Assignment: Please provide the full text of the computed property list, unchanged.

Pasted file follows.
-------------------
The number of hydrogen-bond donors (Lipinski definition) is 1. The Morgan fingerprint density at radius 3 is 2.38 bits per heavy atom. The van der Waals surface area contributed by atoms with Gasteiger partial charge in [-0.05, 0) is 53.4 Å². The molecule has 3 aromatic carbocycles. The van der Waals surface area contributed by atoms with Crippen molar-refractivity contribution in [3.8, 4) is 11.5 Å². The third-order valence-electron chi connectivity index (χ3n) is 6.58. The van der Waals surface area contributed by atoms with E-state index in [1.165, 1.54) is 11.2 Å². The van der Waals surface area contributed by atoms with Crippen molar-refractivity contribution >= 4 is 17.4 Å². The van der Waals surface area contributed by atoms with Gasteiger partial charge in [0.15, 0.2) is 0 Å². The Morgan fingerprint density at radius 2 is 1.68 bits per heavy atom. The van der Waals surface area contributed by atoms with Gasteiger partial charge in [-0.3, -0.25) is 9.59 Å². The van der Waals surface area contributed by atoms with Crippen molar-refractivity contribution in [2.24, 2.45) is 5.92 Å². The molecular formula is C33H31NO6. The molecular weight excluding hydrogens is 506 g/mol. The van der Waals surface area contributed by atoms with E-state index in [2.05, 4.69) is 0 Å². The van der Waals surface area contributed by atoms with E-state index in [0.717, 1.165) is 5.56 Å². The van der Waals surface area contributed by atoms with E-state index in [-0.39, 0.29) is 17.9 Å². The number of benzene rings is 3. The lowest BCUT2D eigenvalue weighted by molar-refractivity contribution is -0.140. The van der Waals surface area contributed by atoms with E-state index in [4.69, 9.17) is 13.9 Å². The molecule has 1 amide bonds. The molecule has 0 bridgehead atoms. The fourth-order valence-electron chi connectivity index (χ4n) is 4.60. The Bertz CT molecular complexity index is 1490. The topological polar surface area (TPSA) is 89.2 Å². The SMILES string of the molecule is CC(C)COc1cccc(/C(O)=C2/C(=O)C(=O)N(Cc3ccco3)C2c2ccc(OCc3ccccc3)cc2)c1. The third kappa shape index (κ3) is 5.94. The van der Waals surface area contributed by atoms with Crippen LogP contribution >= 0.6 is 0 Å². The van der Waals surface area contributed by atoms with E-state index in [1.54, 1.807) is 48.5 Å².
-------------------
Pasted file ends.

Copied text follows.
The number of hydrogen-bond donors (Lipinski definition) is 1. The Morgan fingerprint density at radius 3 is 2.38 bits per heavy atom. The van der Waals surface area contributed by atoms with Gasteiger partial charge in [-0.05, 0) is 53.4 Å². The molecule has 3 aromatic carbocycles. The van der Waals surface area contributed by atoms with Crippen molar-refractivity contribution in [3.8, 4) is 11.5 Å². The third-order valence-electron chi connectivity index (χ3n) is 6.58. The van der Waals surface area contributed by atoms with E-state index in [1.165, 1.54) is 11.2 Å². The van der Waals surface area contributed by atoms with Crippen molar-refractivity contribution >= 4 is 17.4 Å². The van der Waals surface area contributed by atoms with Gasteiger partial charge in [0.15, 0.2) is 0 Å². The Morgan fingerprint density at radius 2 is 1.68 bits per heavy atom. The van der Waals surface area contributed by atoms with Gasteiger partial charge in [-0.3, -0.25) is 9.59 Å². The van der Waals surface area contributed by atoms with Crippen molar-refractivity contribution in [2.24, 2.45) is 5.92 Å². The molecular formula is C33H31NO6. The molecular weight excluding hydrogens is 506 g/mol. The van der Waals surface area contributed by atoms with E-state index in [2.05, 4.69) is 0 Å². The van der Waals surface area contributed by atoms with E-state index in [0.717, 1.165) is 5.56 Å². The van der Waals surface area contributed by atoms with E-state index in [-0.39, 0.29) is 17.9 Å². The number of benzene rings is 3. The lowest BCUT2D eigenvalue weighted by molar-refractivity contribution is -0.140. The van der Waals surface area contributed by atoms with E-state index in [4.69, 9.17) is 13.9 Å². The molecule has 1 amide bonds. The molecule has 0 bridgehead atoms. The fourth-order valence-electron chi connectivity index (χ4n) is 4.60. The Bertz CT molecular complexity index is 1490. The topological polar surface area (TPSA) is 89.2 Å². The SMILES string of the molecule is CC(C)COc1cccc(/C(O)=C2/C(=O)C(=O)N(Cc3ccco3)C2c2ccc(OCc3ccccc3)cc2)c1. The third kappa shape index (κ3) is 5.94. The van der Waals surface area contributed by atoms with Crippen LogP contribution >= 0.6 is 0 Å². The van der Waals surface area contributed by atoms with E-state index in [1.54, 1.807) is 48.5 Å².